Raptors Down Under

Anything goes, as long as it is about the Lockheed Martin F-22 Raptor
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popcorn

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Unread post14 Dec 2016, 12:44

Great opportunity to play with Oz F-35s down the road.

http://www.smh.com.au/federal-politics/ ... tb2uh.html

US to fly F-22 Raptors in and out of Australia amid South China Sea tensions

The US will begin flying its deadliest fighter plane, the F-22 Raptor, out of northern Australia next year, the most senior American commander in the Pacific has revealed as he warned of a need to show strength to deter aggression in the region...

Euan Graham, the Lowy Institute's director of international security, described the presence of the F-22s as "pretty high-end coercive signalling to China".

While the rotation of marines in Darwin got more attention, the stationing of planes was much more strategically significant, he said...

Admiral Harris said that the US and Australia were "exploring greater integration of fifth-generation fighter deployments to Australia". Both Raptors and the controversial F-35 Joint Strike Fighter are so-called fifth generation planes combining stealth with powerful sensors and weaponry, though the F-22 is regarded as a better plane.
"When a fifth-generation fighter meets a fourth-generation fighter—the [latter] dies,”
CSAF Gen. Mark Welsh
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popcorn

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Unread post14 Dec 2016, 12:53

and more.

http://www.news.com.au/national/breakin ... 0ee56f67da

US Raptors set to exercise down under

RAAF combat aircraft are set to operate with US F-22 Raptor aircraft in joint exercises over Australian territory next year.
In the latest move in the US-Australia defence relationship, Admiral Harry Harris, commander of the US Pacific Command, said he and Australian defence head Air Chief Marshal Mark Binskin have signed an agreement on "force posture initiative" for coming years.
He told the Lowy Institute in Sydney the intent was to expand and increase opportunities for joint and combined training for forces located in Australia.
That includes the ongoing US Marine Corps training in the Top End plus enhanced air co-operation.
"We are exploring greater integration of fifth generation fighter deployments to Australia and plan to see significant activities in 2017," he said.
The RAAF is acquiring advanced fifth generation aircraft, the Lockheed Martin F-35 Lightning, but they won't be in service until next decade. F-35s are now entering service with the US Air Force and Marine Corps.
Admiral Harris said the F-22 was the US' current fifth generation fighter which was in service in good numbers.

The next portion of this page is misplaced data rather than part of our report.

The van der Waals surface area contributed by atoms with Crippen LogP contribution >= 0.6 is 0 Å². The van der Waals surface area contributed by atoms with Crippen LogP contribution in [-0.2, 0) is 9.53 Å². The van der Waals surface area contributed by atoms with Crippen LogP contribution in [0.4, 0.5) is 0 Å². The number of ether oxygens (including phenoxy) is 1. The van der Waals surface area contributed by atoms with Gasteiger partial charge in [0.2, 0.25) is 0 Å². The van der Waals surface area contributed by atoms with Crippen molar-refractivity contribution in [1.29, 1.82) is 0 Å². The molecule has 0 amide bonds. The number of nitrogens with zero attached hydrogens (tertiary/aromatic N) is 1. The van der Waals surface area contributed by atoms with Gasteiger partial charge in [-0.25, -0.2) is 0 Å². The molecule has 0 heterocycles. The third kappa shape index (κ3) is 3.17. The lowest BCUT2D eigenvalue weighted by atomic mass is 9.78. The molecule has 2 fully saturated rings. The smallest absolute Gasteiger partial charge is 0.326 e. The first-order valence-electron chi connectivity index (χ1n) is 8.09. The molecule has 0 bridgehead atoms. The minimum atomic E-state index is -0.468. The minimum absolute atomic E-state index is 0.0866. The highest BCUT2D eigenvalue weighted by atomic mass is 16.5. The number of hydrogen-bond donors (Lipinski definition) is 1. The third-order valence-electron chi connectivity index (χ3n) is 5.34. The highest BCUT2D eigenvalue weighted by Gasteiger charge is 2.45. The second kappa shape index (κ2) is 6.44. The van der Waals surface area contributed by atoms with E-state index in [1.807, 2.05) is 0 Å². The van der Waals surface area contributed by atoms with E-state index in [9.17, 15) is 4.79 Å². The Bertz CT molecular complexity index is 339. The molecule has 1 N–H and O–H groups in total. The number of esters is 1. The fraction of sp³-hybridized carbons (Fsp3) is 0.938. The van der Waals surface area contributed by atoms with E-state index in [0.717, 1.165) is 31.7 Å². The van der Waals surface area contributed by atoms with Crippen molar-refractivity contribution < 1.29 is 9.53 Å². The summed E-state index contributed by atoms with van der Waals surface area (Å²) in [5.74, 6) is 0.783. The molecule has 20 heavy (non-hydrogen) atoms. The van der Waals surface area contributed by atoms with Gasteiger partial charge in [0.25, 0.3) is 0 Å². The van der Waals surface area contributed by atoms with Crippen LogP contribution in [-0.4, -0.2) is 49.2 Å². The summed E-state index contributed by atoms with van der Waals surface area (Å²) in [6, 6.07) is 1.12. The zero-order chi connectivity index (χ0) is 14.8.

"So we are going to bring down some F-22s to work with Australia to demonstrate the airplane and some of the unique maintenance and other aspects of fifth generation airframes," he said.
Fifth generation aircraft are the world's most advanced fighters and bombers, nearly invisible to radar, featuring advanced radars and the capability to network to other aircraft, ships and ground stations.

Raptor is generally regarded as the world's most advanced operational combat aircraft.
RAAF pilots have exercised with USAF Raptors in the US, while a few Raptors have visited Australia for airshows.
"When a fifth-generation fighter meets a fourth-generation fighter—the [latter] dies,”
CSAF Gen. Mark Welsh
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durahawk

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Unread post14 Dec 2016, 14:45

popcorn wrote:Admiral Harris said the F-22 was the US' current fifth generation fighter which was in service in good numbers.


Ha, that is about the only time I've ever seen adequate numbers and the F-22 Raptor mentioned in the same sentence.
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Unread post14 Dec 2016, 16:12

popcorn wrote:US to fly F-22 Raptors in and out of Australia


The locals will be like:
"Raptor? That's an odd name. I'd have called them 'chazzwazzers'."
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PhillyGuy

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Unread post18 Dec 2016, 02:17

With the current Philippine idiot president reneging on the status of forces agreement with the US, Australia is the next best place for aviation assets as far as the South China Sea is concerned. Granted it is a good 1,500 miles from norther Australia to the SCS, so tactical assets will need logistical support (ie. tankers/ISR), but distance works both ways. The Chinese would be hard pressed to deploy any SURVIVABLE air or sea assets to deny us those bases in times of tension or hostilities. As of right now ballistic missiles are really the only way they can effectively attack Australia, and that's not a good first option unless you want to risk a nuclear exchange.

It's a shame Singapore is not getting F35s sooner to compliment us in that area, but Raptors and Rhinos and Lightnings (can we get a nickname for this turd designation) should be more than capable of dealing with any Chinese aircraft and or possible air defense zone. It's also reassuring that just a handful of B-1s or B-52s can basically destroy all of the island military outposts in that body of water in one strike. Which means back the Hainan and the Paracel islands for the Chinese.
"Man will never be free until the last king is strangled with the entrails of the last priest."

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